A Four-Story Bookstore Is Coming to Beacon Hill This Summer

Bookworms, mark your calendars. There's a new literary destination in town.

Beacon Hill Books and Cafe

Rendering by Monika Pauli

Even in a city like Boston, which is chock full of academics and thus, bookstores, the opening of a new literary establishment is still exciting. And one with four stories of books and a cafe inside? Even better. If this idea tickles your fancy, plan on taking a trip to Beacon Hill later this summer to check out the incoming Beacon Hill Books and Cafe. The grand opening on Charles Street will happen in August, per the store’s publicist. Helmed by Boston local Melissa Fetter, it will fill a literary gap in the neighborhood and increase options for bookworms across the city.

Expect books in a range of topics spread across all of those stories. On the second and third floor, you’ll find general interest books for the jack-of-all-trades. The third floor will have two additional rooms dedicated to travel and aesthetics, with art, architecture, and design books, as well as fiction and non-fiction tomes that expose the readers to different corners of the world. Level four is for young readers of all ages, from those in children’s books to those venturing into the young adult genre, while you’ll find cookbooks in the cafe on the ground floor.

The shop’s restaurant/cafe will be led by Chef Colleen Suhanosky, who foodies may recognize as the owner and chef of Rifrullo Cafe in Brookline. The eatery will offer everything from breakfast to dinner and even an afternoon tea in between for those craving a snack. There’s also room for community events in the cafe, courtyard garden, and third floor, where there’s a salon for intimate readings.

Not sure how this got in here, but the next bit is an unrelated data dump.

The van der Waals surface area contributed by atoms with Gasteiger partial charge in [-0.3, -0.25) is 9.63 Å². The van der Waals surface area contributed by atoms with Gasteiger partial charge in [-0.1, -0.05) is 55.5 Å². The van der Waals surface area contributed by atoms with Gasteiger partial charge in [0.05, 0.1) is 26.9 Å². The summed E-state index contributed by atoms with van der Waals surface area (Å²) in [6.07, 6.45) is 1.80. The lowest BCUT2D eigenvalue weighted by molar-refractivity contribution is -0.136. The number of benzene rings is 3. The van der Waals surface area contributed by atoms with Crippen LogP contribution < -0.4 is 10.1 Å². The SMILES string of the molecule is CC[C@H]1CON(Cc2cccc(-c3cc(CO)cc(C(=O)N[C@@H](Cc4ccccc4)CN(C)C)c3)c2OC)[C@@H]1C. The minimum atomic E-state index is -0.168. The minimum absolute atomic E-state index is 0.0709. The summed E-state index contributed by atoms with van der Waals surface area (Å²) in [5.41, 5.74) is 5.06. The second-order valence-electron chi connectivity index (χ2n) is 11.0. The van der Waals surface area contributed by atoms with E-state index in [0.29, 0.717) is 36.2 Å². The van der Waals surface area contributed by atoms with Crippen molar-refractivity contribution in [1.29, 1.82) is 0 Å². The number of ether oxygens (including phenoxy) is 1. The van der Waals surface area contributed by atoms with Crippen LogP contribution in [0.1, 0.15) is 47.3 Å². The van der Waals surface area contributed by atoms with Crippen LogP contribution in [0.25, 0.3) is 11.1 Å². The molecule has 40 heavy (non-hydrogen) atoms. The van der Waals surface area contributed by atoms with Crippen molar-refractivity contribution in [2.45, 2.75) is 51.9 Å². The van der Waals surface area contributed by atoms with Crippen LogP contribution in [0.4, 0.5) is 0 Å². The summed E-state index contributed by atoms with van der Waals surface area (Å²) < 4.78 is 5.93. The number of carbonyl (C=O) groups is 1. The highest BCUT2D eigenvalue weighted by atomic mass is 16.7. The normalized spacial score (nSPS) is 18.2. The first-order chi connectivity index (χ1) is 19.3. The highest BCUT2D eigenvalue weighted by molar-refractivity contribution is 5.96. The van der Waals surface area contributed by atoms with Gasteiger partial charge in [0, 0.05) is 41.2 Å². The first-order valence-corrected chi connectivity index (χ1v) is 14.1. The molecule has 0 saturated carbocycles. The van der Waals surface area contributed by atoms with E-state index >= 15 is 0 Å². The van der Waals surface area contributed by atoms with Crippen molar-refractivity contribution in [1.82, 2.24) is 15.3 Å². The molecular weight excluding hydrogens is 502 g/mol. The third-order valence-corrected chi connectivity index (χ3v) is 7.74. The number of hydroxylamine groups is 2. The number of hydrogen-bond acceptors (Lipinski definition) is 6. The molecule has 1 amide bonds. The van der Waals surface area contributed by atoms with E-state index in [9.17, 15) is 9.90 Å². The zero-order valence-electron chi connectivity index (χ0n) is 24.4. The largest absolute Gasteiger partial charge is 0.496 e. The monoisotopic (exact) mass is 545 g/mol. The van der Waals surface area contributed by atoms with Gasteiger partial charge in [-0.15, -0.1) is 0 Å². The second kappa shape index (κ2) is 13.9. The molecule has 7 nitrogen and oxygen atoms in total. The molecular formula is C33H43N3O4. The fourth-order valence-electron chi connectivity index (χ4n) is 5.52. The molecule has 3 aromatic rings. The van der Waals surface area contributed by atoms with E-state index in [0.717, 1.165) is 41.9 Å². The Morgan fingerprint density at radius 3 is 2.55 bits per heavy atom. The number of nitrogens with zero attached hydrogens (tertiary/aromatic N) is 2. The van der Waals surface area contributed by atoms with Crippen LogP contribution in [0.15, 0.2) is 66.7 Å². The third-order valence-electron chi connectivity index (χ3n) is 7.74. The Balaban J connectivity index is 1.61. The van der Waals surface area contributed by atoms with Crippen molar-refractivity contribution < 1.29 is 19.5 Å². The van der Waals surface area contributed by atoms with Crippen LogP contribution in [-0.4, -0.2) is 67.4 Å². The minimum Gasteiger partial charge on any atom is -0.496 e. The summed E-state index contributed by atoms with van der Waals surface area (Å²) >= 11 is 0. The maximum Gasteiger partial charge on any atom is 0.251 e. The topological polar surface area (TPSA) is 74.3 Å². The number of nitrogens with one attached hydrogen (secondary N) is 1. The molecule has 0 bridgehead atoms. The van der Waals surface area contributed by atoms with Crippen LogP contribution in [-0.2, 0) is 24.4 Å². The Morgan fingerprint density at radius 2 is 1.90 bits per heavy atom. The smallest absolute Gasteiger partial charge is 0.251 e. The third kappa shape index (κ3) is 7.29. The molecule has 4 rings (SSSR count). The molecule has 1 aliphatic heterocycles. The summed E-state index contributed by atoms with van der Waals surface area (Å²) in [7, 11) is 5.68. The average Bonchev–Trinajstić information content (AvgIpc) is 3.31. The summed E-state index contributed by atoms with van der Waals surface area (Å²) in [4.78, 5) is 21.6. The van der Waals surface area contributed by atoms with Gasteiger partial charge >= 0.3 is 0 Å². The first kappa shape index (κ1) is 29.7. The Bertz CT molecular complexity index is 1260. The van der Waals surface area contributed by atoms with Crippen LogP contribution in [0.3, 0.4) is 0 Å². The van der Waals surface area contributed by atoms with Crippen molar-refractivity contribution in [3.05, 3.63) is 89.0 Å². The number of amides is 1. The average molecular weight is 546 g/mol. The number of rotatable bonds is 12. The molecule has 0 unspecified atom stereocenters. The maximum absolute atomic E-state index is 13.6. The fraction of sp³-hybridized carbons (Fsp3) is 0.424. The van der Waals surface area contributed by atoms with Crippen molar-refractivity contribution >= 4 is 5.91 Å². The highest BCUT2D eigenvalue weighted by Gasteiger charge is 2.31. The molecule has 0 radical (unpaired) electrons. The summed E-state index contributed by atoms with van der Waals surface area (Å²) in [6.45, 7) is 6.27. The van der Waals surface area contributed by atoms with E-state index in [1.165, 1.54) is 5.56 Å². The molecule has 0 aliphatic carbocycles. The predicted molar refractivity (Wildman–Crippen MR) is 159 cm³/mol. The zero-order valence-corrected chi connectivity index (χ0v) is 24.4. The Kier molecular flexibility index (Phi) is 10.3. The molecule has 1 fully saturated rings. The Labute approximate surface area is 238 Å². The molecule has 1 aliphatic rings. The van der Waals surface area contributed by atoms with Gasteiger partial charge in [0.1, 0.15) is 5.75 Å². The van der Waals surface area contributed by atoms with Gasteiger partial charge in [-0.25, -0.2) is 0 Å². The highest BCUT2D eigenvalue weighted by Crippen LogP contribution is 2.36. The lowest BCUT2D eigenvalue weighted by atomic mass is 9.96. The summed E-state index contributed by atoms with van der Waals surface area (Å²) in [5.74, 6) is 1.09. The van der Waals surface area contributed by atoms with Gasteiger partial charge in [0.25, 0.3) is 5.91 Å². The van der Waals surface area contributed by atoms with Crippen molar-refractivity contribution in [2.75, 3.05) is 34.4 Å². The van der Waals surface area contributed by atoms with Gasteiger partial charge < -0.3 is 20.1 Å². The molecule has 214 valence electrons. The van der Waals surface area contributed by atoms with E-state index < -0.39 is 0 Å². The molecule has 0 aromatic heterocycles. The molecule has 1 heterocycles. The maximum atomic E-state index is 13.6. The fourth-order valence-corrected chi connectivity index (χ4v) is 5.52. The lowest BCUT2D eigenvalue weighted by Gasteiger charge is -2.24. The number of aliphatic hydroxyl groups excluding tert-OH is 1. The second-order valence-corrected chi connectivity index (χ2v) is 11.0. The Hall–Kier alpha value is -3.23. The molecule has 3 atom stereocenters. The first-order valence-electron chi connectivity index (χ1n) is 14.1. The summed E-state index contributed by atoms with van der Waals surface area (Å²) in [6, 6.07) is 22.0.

This new shop will occupy one of the few remaining original Greek Revival buildings on Beacon Hill in what was once the Hungry I Restaurant, according to the Beacon Hill Times. The 3,000 square-foot space, which went on the market in late 2018, served as home to both the restaurant and several apartments. But the listing at the time noted the building was “ready for renovations.”

The courtyard at the Hungry I restaurant.

The courtyard at the Hungry I restaurant. / Photos via Keller Williams Real Estate

Rather than do a teardown and slap up a modern establishment in its place, local architect Monkia Pauli of Pauli and Uribe Architects renovated the structure to restore it to its former glory, while also bringing it into the twenty-first century. The design also incorporates elements of whimsy, like the small entrance door on the children’s level, aiming to delight tiny visitors, and the model train with a steam whistle that will snake in and out of rooms on the same floor.

The interior work was done by Cathy Kincaid of Cathy Kincaid Interiors, who worked with American fabric and wallcovering company, Sister Parish Design, to create custom fabrics and wall coverings throughout the store and cafe. August, come faster!